This student housing complex is a five story, wood framed structure of approximately 91,630 gross square feet. On-site covered parking was a programmatic requirement. 145 bedrooms are provided within 60 dwelling units, the maximum permissible. A combination of two and three bedroom units were required.
Competing alongside similar, recently constructed housing developments, the goal became simply: “Could the precision required for a legitimate work of architecture be achieved at the price point required for this building type?” Our firm took this commission on as a challenge to determine this. Lease rates were capped, market driven and the pro-forma indicated that the building needed to be constructed for $110 per square foot or less. Programming efforts steered the project towards a solution representing a stylistic balance between institutional and residential design sensibilities. It became clear that the design should provide both a sense of institutional communality, along with the specificities often expected and inherent in residential apartment typologies.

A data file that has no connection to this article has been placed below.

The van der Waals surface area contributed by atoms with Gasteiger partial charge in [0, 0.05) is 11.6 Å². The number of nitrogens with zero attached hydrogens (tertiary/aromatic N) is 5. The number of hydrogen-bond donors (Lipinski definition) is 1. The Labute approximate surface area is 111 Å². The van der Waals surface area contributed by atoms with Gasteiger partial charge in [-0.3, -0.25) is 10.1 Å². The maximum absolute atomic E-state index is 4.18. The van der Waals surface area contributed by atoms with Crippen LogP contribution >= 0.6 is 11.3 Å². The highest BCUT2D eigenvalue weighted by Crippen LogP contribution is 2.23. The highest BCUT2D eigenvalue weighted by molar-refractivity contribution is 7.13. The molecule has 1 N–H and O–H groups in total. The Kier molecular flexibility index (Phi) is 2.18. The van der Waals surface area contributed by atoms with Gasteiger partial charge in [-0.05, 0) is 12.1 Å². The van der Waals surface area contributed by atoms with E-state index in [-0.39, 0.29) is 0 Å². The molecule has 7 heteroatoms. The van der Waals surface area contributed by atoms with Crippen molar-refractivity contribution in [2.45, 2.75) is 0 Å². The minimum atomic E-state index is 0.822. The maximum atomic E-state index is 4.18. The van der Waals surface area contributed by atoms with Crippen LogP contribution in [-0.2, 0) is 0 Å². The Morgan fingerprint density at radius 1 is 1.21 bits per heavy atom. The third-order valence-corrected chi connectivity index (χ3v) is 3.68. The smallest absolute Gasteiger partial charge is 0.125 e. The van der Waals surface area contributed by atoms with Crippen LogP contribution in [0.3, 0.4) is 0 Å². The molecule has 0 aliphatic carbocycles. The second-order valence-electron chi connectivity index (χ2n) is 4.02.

Fiber cement siding, face brick and CIP concrete are the principal exterior materials. Roofing consists of a combination of single ply membranes and fiberglass shingles. Operable windows provide abundant light and ventilation into the individual units. Natural light was introduced into the circulation corridors, wherever feasible, and the corridors were configured in a manner that reinforced their “interstitial quality”. Rather than simply a means to get from point A to point B, the intent was to give as much spatial variety and animation to the circulation experience as possible. The east wing of the building was inflected five degrees to visually foreshorten the distance of this lengthy corridor. From a strictly formal standpoint, the intent was to provide a more “animated” and figural treatment to those building facades capped with a sloped roof system. The remaining elevations are understated and treated with restraint.